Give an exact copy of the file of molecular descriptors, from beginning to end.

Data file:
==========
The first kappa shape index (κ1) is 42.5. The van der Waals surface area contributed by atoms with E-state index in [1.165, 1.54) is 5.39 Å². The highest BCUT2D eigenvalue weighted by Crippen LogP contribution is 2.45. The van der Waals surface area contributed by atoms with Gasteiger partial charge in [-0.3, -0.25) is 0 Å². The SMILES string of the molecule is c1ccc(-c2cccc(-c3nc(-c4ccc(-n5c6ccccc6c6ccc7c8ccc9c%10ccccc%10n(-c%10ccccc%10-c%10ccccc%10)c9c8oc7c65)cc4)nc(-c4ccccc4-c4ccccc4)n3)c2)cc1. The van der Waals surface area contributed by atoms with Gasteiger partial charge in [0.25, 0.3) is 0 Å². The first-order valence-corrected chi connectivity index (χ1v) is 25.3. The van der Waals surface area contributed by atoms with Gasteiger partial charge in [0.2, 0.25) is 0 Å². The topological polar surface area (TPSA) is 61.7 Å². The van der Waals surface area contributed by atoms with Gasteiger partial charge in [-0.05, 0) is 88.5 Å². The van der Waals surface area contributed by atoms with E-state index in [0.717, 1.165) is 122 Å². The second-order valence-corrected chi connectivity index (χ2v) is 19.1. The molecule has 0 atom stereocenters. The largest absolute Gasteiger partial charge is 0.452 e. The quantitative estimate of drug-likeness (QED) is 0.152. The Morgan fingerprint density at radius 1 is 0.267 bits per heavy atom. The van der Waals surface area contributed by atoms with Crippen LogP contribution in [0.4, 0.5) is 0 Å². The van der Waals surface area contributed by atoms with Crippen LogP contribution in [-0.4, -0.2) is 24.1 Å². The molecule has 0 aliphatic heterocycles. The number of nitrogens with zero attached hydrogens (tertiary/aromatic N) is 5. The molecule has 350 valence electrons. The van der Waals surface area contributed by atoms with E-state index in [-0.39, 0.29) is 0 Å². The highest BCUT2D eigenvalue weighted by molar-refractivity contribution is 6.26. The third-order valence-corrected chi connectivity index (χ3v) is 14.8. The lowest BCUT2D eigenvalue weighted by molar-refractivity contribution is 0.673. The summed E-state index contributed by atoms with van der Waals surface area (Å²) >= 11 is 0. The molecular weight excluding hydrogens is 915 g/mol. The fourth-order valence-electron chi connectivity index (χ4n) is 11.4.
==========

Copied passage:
The first kappa shape index (κ1) is 42.5. The van der Waals surface area contributed by atoms with E-state index in [1.165, 1.54) is 5.39 Å². The highest BCUT2D eigenvalue weighted by Crippen LogP contribution is 2.45. The van der Waals surface area contributed by atoms with Gasteiger partial charge in [-0.3, -0.25) is 0 Å². The SMILES string of the molecule is c1ccc(-c2cccc(-c3nc(-c4ccc(-n5c6ccccc6c6ccc7c8ccc9c%10ccccc%10n(-c%10ccccc%10-c%10ccccc%10)c9c8oc7c65)cc4)nc(-c4ccccc4-c4ccccc4)n3)c2)cc1. The van der Waals surface area contributed by atoms with Gasteiger partial charge in [0.25, 0.3) is 0 Å². The first-order valence-corrected chi connectivity index (χ1v) is 25.3. The van der Waals surface area contributed by atoms with Gasteiger partial charge in [0.2, 0.25) is 0 Å². The topological polar surface area (TPSA) is 61.7 Å². The van der Waals surface area contributed by atoms with Gasteiger partial charge in [-0.05, 0) is 88.5 Å². The van der Waals surface area contributed by atoms with E-state index in [0.717, 1.165) is 122 Å². The second-order valence-corrected chi connectivity index (χ2v) is 19.1. The molecule has 0 atom stereocenters. The largest absolute Gasteiger partial charge is 0.452 e. The quantitative estimate of drug-likeness (QED) is 0.152. The Morgan fingerprint density at radius 1 is 0.267 bits per heavy atom. The van der Waals surface area contributed by atoms with Crippen LogP contribution in [0.4, 0.5) is 0 Å². The van der Waals surface area contributed by atoms with Crippen LogP contribution in [-0.4, -0.2) is 24.1 Å². The molecule has 0 aliphatic heterocycles. The number of nitrogens with zero attached hydrogens (tertiary/aromatic N) is 5. The molecule has 350 valence electrons. The van der Waals surface area contributed by atoms with E-state index in [-0.39, 0.29) is 0 Å². The highest BCUT2D eigenvalue weighted by molar-refractivity contribution is 6.26. The third-order valence-corrected chi connectivity index (χ3v) is 14.8. The lowest BCUT2D eigenvalue weighted by molar-refractivity contribution is 0.673. The summed E-state index contributed by atoms with van der Waals surface area (Å²) >= 11 is 0. The molecular weight excluding hydrogens is 915 g/mol. The fourth-order valence-electron chi connectivity index (χ4n) is 11.4.